Facelifted MG Hector To Be Offered With 6 Seats...
- Sep 20, 2019
- Views : 13538
Let's begin in the present. MG Motor is a British marque which began operations in the early 1920's and became famous for its two-door sports cars, sporty sedans and coupes along with its success in various motorsport series.
It is also infamous for having a long list of owners who didn't know what they were doing and finally led it to bankruptcy. This historic British brand is now a subsidiary of the SAIC, one of the biggest Chinese state-owned car manufacturers.
Some of you may have heard the name SAIC before, three of its products were launched in India under the Chevrolet brand - the Sail sedan, Sail hatchback and Enjoy MPV - all of which have been discontinued after GM pulled out of the Indian market. SAIC knows the potential for growth in the Indian market and it has announced its intention to operate here again, in a more direct fashion, through MG.
Currently, MG Motor cars are predominantly sold in the UK and China, with SAIC eyeing other European and emerging car markets around the world for further expansion. The MG Motor range currently on sale is as follows:
The entry-level hatchback from the brand, the MG 3, is the best-selling Chinese car to be sold in the UK. Ripe for the India market (it is shorter than 4 metres, SAIC has many engine options to choose from), the MG 3 has gained a reputation for being affordable (to buy and own), offering a million customisation options and being decently specced.
A slightly larger hatchback/notchback, the MG 5 could have gained 'mildly-hot' status in India thanks to its 1.5-litre, turbo petrol motor which develops 129PS of maximum power. Currently only assembled in China and Thailand.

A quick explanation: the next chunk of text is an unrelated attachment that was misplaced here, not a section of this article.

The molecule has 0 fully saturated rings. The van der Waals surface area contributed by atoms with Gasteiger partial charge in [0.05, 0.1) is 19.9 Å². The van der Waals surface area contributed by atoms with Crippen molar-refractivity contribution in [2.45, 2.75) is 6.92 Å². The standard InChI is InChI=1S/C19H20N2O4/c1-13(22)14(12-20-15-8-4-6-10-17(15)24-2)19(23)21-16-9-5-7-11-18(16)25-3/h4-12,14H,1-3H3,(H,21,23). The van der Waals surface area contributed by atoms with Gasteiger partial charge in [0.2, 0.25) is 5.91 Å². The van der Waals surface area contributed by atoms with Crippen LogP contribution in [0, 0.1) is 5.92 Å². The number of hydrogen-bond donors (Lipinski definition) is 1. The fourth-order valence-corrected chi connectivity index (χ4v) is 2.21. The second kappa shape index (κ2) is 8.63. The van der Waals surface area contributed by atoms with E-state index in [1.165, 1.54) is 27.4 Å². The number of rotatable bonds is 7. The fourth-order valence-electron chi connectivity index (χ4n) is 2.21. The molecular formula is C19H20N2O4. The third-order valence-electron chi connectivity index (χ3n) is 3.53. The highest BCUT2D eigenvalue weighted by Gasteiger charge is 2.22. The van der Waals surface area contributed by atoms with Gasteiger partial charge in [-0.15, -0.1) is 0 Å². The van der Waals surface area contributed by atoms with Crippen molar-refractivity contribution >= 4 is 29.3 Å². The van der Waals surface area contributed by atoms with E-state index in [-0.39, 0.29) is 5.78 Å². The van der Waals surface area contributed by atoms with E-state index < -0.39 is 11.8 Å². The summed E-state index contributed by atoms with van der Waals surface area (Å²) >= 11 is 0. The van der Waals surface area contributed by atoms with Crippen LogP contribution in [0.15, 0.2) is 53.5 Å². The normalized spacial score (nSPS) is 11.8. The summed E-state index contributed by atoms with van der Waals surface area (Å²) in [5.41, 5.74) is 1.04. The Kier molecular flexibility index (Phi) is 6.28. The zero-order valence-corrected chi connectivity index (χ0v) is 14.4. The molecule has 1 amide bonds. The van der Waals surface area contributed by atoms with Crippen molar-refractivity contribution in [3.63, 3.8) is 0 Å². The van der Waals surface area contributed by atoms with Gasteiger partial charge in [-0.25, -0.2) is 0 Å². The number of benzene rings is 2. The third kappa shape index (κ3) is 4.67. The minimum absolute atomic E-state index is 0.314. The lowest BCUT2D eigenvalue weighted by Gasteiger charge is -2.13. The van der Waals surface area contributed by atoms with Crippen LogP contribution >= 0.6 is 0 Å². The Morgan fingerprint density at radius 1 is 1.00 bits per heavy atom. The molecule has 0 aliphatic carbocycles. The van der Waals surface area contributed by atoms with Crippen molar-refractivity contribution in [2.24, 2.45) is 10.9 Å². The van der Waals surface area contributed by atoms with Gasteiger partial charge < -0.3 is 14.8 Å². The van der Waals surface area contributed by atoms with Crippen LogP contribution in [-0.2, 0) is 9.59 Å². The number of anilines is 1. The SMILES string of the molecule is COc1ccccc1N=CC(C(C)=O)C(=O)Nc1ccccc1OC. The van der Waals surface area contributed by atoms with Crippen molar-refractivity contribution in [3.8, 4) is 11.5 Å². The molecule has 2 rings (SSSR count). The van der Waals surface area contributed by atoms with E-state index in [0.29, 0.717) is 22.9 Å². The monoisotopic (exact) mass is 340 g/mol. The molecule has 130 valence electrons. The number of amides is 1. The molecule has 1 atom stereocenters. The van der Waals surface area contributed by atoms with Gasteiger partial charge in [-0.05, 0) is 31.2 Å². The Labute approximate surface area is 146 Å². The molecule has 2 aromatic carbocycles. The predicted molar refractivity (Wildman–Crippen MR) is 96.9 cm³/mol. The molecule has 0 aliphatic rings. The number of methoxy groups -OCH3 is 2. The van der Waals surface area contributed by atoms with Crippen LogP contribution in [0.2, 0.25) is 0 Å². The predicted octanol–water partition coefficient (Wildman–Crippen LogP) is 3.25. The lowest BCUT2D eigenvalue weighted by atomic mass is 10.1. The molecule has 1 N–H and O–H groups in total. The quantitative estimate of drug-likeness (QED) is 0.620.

The first all-new model to be made by the resurrected MG, the 6 is a sedan/fastback which was first introduced in 2011. Hopes were high and so was the scepticism because of the Chinese ownership; the model never did well in the UK. It is currently only on sale in China and Thailand.
The MG GS is the only SUV/crossover in the company's international lineup. Available in both front-wheel-drive and all-wheel-drive drivetrains, depending on the market, the MG GS is powered by petrol motors only - but SAIC has diesel powertrains which it could use if it decides to launch it in India.
What does MG stand for?
Specifically, William Morris's garage. If the Morris name sounds familiar, it is because Morris Motors used to sell their cars in pre-independence India. The Morris Oxford later spawned one of India's most iconic cars - the Hindustan Ambassador.
How did it come to be?
^Photo courtesy Alchetron
While it was owned by William Morris, it came to be because of the initiative by one person - Cecil Kimber.